"MRI … $484; MRI for no-fault … $3,278"
Under the state’s “no-fault” system of auto insurance claims and payments for catastrophic injuries resulting from auto accidents, Michigan drivers have unlimited medical coverage, with bills paid through a fee attached to everyone’s auto insurance. The system’s been around since the early 1970s, but insurance companies have become more vocal in their opposition since medical costs have surged in recent years.
The billboards, the product of the Coalition for Auto Insurance Reform, an insurance industry group formed to change the no-fault law, have a simple message: medical care costs more under Michigan's no-fault system. The billboards list the cost of an MRI charged to no-fault coverage ($3,278), and the cost of something labeled simply “MRI” ($484).
The figures accurately report two data points in most statistics gathered by AAA Michigan, but do not include all pertinent information. Both figures are the average price of an MRI of a lower back. The $3,278 figure represents the average cost of that MRI in Detroit, the most expensive area of the state for medical care. The same procedure in Lansing costs $2,057 under no-fault coverage, and $2,057 in Grand Rapids.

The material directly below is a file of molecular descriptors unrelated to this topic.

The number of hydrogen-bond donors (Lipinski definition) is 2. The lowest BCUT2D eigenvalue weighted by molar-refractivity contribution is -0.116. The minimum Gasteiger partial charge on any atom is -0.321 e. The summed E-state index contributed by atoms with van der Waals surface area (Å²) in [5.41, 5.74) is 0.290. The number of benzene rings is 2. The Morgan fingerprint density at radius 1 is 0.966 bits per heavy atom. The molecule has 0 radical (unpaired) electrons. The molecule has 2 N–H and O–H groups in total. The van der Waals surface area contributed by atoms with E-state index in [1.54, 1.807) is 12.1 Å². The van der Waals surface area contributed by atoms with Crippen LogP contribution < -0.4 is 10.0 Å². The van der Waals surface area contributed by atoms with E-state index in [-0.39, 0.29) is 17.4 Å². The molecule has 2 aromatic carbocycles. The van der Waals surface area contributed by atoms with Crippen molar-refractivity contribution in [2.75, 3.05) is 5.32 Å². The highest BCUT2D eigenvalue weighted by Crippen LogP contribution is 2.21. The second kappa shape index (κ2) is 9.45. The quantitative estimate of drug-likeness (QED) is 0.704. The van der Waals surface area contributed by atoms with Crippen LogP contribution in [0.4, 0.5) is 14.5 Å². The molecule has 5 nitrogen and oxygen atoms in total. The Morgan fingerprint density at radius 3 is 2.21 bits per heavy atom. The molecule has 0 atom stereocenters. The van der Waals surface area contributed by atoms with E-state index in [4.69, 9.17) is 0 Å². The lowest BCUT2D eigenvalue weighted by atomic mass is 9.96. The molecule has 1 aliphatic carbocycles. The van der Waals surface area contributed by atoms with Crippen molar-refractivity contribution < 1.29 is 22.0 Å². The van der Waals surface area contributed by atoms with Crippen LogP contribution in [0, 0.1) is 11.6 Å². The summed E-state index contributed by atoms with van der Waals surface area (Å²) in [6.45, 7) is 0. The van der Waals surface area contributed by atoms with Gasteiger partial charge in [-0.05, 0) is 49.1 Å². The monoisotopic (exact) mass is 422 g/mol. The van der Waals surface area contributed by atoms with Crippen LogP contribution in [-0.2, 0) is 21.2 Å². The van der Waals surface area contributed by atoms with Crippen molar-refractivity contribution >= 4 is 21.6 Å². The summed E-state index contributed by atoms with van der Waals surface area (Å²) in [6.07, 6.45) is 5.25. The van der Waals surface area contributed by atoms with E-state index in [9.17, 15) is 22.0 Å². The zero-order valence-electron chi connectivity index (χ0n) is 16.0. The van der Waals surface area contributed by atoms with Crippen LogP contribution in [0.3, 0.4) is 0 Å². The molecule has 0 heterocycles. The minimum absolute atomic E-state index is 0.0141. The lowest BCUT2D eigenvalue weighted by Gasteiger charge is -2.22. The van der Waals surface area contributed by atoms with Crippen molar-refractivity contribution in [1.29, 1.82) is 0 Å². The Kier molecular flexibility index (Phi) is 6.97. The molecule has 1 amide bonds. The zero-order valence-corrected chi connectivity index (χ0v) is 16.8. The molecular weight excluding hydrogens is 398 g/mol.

The $484 figure is the price in Detroit for the same MRI covered by Medicare. In the rest of the state, the average Medicare reimbursement was $452.
By using the Detroit figures, the gap between no-fault and Medicare appears larger than a state-average.
Using Medicare reimbursement for such a comparison also is a tad misleading, because Medicare and Medicaid reimbursements are lower than reimbursements from traditional health insurance plans. In other words, that MRI in Detroit that cost Medicare $484 would likely cost Blue Cross Blue Shield more.
Overall impression: The billboards are effective in their simplicity, but may boil down a complex topic too much. Missing is the fact that there is very little public outcry to change the no-fault system, and that the push to reform no-fault is driven primarily by the insurance industry. And while dumping no-fault would save insurance companies money, it’s not guaranteed that those savings would be passed on to consumers.
Representatives of the insurance industry, hospitals and Gov. Rick Snyder are still talking about the issue. Most of the ads are down at the moment, but Tom Shields of the Michigan Insurance Coalition says they could reappear when the topic heats up again.
Truth Squad call: Technical Foul. While the numbers used are accurate, they represent the most egregious example. A statewide average would be more informative and would still make the same point – that no-fault procedures do indeed cost more.